Maintaining Hydration, The 2% Body Weight Loss
By Andy Garlick, director of Sports Science at SOS Hydration.
The American College of Sports Medicine recommends maintaining hydration to no more than 2% body weight loss during training or competition. This recommendation, arrived at by a panel of experts relates to physiological wellbeing and performance.
During exercise we produce heat and our core temperature increases. In order to maintain homeostasis we produce sweat which evaporates on the skins surface removing the heat from the body.The message
Sweat is good. Sweat is necessary. Continued sweating allows the body to regulate body temperature and not overheat.
When we sweat we lose body fluid. If we do not replace this fluid, we become dehydrated and a number of things happen physiologically which can be characterized in to either cardiac or thermoregulatory responses.
Decreased blood plasma volume – liquid part of the blood
Decreased blood pressure – less blood volume reduces blood pressure
Decreased stroke volume – less blood and oxygen pumped with each beat resulting in
Increased heart rate
Ultimately there are greater cardiac demands on the body for a given work rate when dehydrated. It has been suggested the heart rate increases 3-5 bpm (beats per minute) for every 1% dehydration. Therefore if dehydrated whilst competing you are wasting those precious heart beats, looking at your heart rate monitor and thinking you are working maximally, but not performing at your best.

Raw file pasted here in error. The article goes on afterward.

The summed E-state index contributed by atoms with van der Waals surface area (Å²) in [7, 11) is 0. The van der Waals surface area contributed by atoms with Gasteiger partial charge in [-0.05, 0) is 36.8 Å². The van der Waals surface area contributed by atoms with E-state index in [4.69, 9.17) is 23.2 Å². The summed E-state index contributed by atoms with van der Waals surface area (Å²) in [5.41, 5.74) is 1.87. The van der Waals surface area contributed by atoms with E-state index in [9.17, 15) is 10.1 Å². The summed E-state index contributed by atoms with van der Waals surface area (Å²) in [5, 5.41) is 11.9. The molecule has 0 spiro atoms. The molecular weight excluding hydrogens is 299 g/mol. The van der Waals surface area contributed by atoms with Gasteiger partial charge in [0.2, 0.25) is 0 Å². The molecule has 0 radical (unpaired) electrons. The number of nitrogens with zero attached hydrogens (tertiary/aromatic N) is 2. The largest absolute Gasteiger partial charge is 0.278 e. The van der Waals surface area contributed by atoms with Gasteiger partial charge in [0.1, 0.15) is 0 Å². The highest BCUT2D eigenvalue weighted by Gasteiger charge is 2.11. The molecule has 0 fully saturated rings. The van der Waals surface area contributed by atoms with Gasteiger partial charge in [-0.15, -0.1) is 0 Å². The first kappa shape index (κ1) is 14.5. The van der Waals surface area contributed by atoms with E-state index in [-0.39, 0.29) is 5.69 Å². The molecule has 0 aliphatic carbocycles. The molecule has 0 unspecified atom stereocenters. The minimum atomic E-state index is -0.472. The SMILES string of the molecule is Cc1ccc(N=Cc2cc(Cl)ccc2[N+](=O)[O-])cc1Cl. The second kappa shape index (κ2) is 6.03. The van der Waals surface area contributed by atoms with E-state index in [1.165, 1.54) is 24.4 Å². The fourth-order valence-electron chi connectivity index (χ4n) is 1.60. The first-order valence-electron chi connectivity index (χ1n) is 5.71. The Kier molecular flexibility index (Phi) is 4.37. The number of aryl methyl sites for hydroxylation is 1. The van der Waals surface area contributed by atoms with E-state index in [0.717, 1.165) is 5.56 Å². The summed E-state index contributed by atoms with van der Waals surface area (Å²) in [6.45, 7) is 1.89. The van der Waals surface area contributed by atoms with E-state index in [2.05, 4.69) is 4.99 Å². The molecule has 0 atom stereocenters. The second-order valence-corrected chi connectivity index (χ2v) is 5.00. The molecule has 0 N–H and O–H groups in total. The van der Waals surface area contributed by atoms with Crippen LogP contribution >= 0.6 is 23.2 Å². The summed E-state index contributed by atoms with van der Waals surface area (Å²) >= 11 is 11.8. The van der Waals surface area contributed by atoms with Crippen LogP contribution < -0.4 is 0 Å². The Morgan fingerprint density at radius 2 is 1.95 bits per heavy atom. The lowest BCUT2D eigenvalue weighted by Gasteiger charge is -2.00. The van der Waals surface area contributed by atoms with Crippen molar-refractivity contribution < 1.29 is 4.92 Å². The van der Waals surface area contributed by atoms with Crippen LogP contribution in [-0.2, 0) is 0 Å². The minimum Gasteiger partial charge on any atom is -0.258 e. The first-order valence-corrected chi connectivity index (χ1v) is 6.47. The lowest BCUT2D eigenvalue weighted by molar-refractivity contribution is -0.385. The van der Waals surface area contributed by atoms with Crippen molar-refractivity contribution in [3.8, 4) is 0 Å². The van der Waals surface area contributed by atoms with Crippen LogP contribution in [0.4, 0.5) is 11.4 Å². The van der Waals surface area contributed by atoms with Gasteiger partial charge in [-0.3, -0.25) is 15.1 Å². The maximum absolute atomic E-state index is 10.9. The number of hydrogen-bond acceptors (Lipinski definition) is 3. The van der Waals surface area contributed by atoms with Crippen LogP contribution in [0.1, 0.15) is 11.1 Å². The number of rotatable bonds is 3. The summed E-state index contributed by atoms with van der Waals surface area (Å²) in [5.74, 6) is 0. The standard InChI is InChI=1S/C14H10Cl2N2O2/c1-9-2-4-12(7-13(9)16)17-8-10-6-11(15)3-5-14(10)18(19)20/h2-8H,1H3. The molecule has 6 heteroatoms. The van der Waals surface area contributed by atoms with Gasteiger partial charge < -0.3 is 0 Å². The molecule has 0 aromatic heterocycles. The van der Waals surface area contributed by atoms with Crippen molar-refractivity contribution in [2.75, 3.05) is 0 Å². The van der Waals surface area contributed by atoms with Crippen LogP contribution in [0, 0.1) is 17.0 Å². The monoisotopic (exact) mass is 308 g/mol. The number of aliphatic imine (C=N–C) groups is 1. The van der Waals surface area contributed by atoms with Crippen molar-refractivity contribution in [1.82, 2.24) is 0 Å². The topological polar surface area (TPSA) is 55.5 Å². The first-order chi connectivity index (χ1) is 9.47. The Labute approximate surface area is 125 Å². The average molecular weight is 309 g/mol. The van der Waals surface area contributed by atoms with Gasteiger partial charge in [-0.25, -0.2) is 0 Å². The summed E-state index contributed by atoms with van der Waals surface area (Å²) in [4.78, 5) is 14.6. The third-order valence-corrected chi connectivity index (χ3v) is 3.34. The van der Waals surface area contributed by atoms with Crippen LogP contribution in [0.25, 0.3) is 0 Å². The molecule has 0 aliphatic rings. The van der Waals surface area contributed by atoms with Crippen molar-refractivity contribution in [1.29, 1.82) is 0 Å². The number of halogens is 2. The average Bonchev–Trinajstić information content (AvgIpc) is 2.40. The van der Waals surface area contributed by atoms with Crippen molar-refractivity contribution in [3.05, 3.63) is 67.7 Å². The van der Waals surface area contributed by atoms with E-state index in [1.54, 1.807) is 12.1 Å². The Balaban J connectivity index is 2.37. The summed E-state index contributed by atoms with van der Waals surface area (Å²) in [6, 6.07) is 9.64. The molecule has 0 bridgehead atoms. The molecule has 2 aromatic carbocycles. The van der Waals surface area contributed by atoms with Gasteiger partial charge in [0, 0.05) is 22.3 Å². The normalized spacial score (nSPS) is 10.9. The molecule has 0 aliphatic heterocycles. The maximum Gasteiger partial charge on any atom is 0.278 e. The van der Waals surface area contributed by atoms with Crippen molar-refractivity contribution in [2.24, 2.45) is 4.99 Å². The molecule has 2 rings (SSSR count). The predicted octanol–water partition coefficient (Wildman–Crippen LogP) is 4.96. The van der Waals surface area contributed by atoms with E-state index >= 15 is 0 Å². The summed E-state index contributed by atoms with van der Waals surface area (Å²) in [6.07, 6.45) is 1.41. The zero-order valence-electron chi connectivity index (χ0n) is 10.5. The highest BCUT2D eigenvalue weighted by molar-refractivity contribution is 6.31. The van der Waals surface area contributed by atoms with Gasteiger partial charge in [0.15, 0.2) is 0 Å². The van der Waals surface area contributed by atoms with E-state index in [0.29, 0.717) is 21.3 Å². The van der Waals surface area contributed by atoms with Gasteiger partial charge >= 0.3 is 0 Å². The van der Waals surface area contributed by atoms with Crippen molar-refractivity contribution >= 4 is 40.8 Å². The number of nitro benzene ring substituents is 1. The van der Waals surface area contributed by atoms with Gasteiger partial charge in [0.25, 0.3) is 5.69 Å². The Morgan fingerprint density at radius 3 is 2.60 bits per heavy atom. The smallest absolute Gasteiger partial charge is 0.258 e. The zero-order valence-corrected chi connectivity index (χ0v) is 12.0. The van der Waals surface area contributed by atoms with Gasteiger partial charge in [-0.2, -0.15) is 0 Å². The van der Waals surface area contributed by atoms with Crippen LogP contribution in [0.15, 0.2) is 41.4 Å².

Our ability to continue to sweat effectively relies on adequate body fluids moving into the blood stream and to the skin to produce sweat and dissipate heat. This inability to lower core body temperature results in heat stress. For every 1% dehydration body core temperature rises 0.15 – 0.2 degrees Celsius.
Take away message
Adequate fluid intake before, during and after activity and effective cooling methods can help to avoid the negative effects of dehydration and aid performance.
To calculate your sweat losses weigh yourself before and after exercise, adding the weight of any fluid consumed during the session. The aim is to maintain your body weight through fluid replacement to maintain hydration. Any loss of fluid over 2% of your body weight is likely to compromise your performance, wellbeing and recovery.
Keep an eye out for our next issue: Sodium – sweat loss, replacement & why.